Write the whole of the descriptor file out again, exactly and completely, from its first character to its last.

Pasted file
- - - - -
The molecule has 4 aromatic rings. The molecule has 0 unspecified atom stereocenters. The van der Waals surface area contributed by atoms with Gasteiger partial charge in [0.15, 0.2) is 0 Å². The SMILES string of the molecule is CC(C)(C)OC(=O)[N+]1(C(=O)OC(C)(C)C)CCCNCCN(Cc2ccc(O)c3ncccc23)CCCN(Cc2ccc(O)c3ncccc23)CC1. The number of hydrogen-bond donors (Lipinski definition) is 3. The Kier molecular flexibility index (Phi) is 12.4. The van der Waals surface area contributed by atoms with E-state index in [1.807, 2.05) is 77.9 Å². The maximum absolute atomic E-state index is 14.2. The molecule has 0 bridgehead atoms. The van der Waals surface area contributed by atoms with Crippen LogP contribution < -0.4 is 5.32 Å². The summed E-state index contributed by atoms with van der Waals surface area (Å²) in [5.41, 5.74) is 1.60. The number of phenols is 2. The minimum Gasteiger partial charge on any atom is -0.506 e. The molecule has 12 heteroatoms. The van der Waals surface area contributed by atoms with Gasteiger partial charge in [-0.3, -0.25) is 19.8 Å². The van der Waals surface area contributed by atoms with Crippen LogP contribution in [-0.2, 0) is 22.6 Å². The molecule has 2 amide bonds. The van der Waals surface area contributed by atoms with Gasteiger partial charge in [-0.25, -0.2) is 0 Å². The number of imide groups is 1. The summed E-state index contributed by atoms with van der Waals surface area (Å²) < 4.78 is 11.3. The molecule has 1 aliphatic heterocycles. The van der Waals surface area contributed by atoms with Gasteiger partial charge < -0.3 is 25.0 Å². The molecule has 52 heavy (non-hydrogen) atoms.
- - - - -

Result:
The molecule has 4 aromatic rings. The molecule has 0 unspecified atom stereocenters. The van der Waals surface area contributed by atoms with Gasteiger partial charge in [0.15, 0.2) is 0 Å². The SMILES string of the molecule is CC(C)(C)OC(=O)[N+]1(C(=O)OC(C)(C)C)CCCNCCN(Cc2ccc(O)c3ncccc23)CCCN(Cc2ccc(O)c3ncccc23)CC1. The number of hydrogen-bond donors (Lipinski definition) is 3. The Kier molecular flexibility index (Phi) is 12.4. The van der Waals surface area contributed by atoms with E-state index in [1.807, 2.05) is 77.9 Å². The maximum absolute atomic E-state index is 14.2. The molecule has 0 bridgehead atoms. The van der Waals surface area contributed by atoms with Crippen LogP contribution < -0.4 is 5.32 Å². The summed E-state index contributed by atoms with van der Waals surface area (Å²) in [5.41, 5.74) is 1.60. The number of phenols is 2. The minimum Gasteiger partial charge on any atom is -0.506 e. The molecule has 12 heteroatoms. The van der Waals surface area contributed by atoms with Gasteiger partial charge in [-0.3, -0.25) is 19.8 Å². The van der Waals surface area contributed by atoms with Crippen LogP contribution in [-0.2, 0) is 22.6 Å². The molecule has 2 amide bonds. The van der Waals surface area contributed by atoms with Gasteiger partial charge in [-0.25, -0.2) is 0 Å². The number of imide groups is 1. The summed E-state index contributed by atoms with van der Waals surface area (Å²) < 4.78 is 11.3. The molecule has 1 aliphatic heterocycles. The van der Waals surface area contributed by atoms with Gasteiger partial charge < -0.3 is 25.0 Å². The molecule has 52 heavy (non-hydrogen) atoms.